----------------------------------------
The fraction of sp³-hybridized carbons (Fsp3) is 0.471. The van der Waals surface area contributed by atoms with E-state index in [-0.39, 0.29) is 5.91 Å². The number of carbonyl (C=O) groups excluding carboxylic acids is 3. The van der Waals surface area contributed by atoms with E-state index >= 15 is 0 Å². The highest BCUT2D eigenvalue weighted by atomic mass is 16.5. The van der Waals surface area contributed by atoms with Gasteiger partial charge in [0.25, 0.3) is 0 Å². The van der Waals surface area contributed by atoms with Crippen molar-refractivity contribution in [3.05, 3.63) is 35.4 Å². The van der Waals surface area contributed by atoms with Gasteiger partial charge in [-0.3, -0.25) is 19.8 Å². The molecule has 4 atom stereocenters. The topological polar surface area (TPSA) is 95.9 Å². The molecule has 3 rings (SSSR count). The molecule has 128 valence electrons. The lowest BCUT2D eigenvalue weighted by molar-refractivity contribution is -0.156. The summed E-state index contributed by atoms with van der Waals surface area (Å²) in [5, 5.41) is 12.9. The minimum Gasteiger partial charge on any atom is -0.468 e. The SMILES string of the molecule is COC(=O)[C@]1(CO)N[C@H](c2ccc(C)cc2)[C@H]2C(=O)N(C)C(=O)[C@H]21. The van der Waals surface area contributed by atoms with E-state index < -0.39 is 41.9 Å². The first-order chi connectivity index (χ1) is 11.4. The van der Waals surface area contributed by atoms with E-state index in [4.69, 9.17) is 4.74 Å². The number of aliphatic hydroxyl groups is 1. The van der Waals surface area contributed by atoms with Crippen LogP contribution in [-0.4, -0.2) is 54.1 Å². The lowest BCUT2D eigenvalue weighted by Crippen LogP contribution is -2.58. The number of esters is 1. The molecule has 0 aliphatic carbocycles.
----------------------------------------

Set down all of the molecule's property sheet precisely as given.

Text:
The fraction of sp³-hybridized carbons (Fsp3) is 0.471. The van der Waals surface area contributed by atoms with E-state index in [-0.39, 0.29) is 5.91 Å². The number of carbonyl (C=O) groups excluding carboxylic acids is 3. The van der Waals surface area contributed by atoms with E-state index >= 15 is 0 Å². The highest BCUT2D eigenvalue weighted by atomic mass is 16.5. The van der Waals surface area contributed by atoms with Gasteiger partial charge in [0.25, 0.3) is 0 Å². The van der Waals surface area contributed by atoms with Crippen molar-refractivity contribution in [3.05, 3.63) is 35.4 Å². The van der Waals surface area contributed by atoms with Gasteiger partial charge in [-0.3, -0.25) is 19.8 Å². The molecule has 4 atom stereocenters. The topological polar surface area (TPSA) is 95.9 Å². The molecule has 3 rings (SSSR count). The molecule has 128 valence electrons. The lowest BCUT2D eigenvalue weighted by molar-refractivity contribution is -0.156. The summed E-state index contributed by atoms with van der Waals surface area (Å²) in [5, 5.41) is 12.9. The minimum Gasteiger partial charge on any atom is -0.468 e. The SMILES string of the molecule is COC(=O)[C@]1(CO)N[C@H](c2ccc(C)cc2)[C@H]2C(=O)N(C)C(=O)[C@H]21. The van der Waals surface area contributed by atoms with E-state index < -0.39 is 41.9 Å². The first-order chi connectivity index (χ1) is 11.4. The van der Waals surface area contributed by atoms with E-state index in [4.69, 9.17) is 4.74 Å². The number of aliphatic hydroxyl groups is 1. The van der Waals surface area contributed by atoms with Crippen LogP contribution in [-0.4, -0.2) is 54.1 Å². The lowest BCUT2D eigenvalue weighted by Crippen LogP contribution is -2.58. The number of esters is 1. The molecule has 0 aliphatic carbocycles.